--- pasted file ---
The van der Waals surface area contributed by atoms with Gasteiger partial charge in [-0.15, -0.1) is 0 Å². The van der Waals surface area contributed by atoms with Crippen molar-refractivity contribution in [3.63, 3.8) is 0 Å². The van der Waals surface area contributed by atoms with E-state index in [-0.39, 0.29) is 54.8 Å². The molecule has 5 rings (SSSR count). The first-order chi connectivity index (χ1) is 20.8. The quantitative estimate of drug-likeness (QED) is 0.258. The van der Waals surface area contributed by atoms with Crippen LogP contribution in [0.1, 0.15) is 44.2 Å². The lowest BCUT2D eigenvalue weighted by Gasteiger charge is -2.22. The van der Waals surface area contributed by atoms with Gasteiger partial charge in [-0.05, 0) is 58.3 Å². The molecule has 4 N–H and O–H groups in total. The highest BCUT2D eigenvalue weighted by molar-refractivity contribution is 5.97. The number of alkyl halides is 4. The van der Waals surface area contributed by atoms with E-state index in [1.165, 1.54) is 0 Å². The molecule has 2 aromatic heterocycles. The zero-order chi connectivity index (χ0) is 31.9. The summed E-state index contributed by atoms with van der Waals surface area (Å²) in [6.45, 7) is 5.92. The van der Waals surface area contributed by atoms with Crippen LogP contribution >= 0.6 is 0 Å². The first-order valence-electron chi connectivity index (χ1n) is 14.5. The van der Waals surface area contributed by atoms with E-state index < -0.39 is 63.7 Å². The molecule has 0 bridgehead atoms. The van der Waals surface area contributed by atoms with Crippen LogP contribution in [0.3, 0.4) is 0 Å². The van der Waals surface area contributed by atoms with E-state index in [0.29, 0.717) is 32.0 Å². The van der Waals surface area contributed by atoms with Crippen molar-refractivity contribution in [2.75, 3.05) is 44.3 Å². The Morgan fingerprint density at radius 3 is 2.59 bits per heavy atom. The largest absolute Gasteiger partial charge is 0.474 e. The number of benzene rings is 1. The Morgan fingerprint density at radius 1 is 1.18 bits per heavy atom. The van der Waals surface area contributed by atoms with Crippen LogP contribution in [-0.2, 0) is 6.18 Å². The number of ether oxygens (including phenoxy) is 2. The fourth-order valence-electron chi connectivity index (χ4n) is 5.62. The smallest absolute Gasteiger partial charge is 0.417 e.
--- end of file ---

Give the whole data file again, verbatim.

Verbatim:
The van der Waals surface area contributed by atoms with Gasteiger partial charge in [-0.15, -0.1) is 0 Å². The van der Waals surface area contributed by atoms with Crippen molar-refractivity contribution in [3.63, 3.8) is 0 Å². The van der Waals surface area contributed by atoms with E-state index in [-0.39, 0.29) is 54.8 Å². The molecule has 5 rings (SSSR count). The first-order chi connectivity index (χ1) is 20.8. The quantitative estimate of drug-likeness (QED) is 0.258. The van der Waals surface area contributed by atoms with Crippen LogP contribution in [0.1, 0.15) is 44.2 Å². The lowest BCUT2D eigenvalue weighted by Gasteiger charge is -2.22. The van der Waals surface area contributed by atoms with Gasteiger partial charge in [-0.05, 0) is 58.3 Å². The molecule has 4 N–H and O–H groups in total. The highest BCUT2D eigenvalue weighted by molar-refractivity contribution is 5.97. The number of alkyl halides is 4. The van der Waals surface area contributed by atoms with E-state index in [1.165, 1.54) is 0 Å². The molecule has 2 aromatic heterocycles. The zero-order chi connectivity index (χ0) is 31.9. The summed E-state index contributed by atoms with van der Waals surface area (Å²) in [6.45, 7) is 5.92. The van der Waals surface area contributed by atoms with Crippen LogP contribution >= 0.6 is 0 Å². The first-order valence-electron chi connectivity index (χ1n) is 14.5. The van der Waals surface area contributed by atoms with E-state index < -0.39 is 63.7 Å². The molecule has 0 bridgehead atoms. The van der Waals surface area contributed by atoms with Crippen LogP contribution in [0.3, 0.4) is 0 Å². The van der Waals surface area contributed by atoms with E-state index in [0.29, 0.717) is 32.0 Å². The van der Waals surface area contributed by atoms with Crippen molar-refractivity contribution in [2.75, 3.05) is 44.3 Å². The Morgan fingerprint density at radius 3 is 2.59 bits per heavy atom. The largest absolute Gasteiger partial charge is 0.474 e. The number of benzene rings is 1. The Morgan fingerprint density at radius 1 is 1.18 bits per heavy atom. The van der Waals surface area contributed by atoms with Crippen LogP contribution in [-0.2, 0) is 6.18 Å². The number of ether oxygens (including phenoxy) is 2. The fourth-order valence-electron chi connectivity index (χ4n) is 5.62. The smallest absolute Gasteiger partial charge is 0.417 e.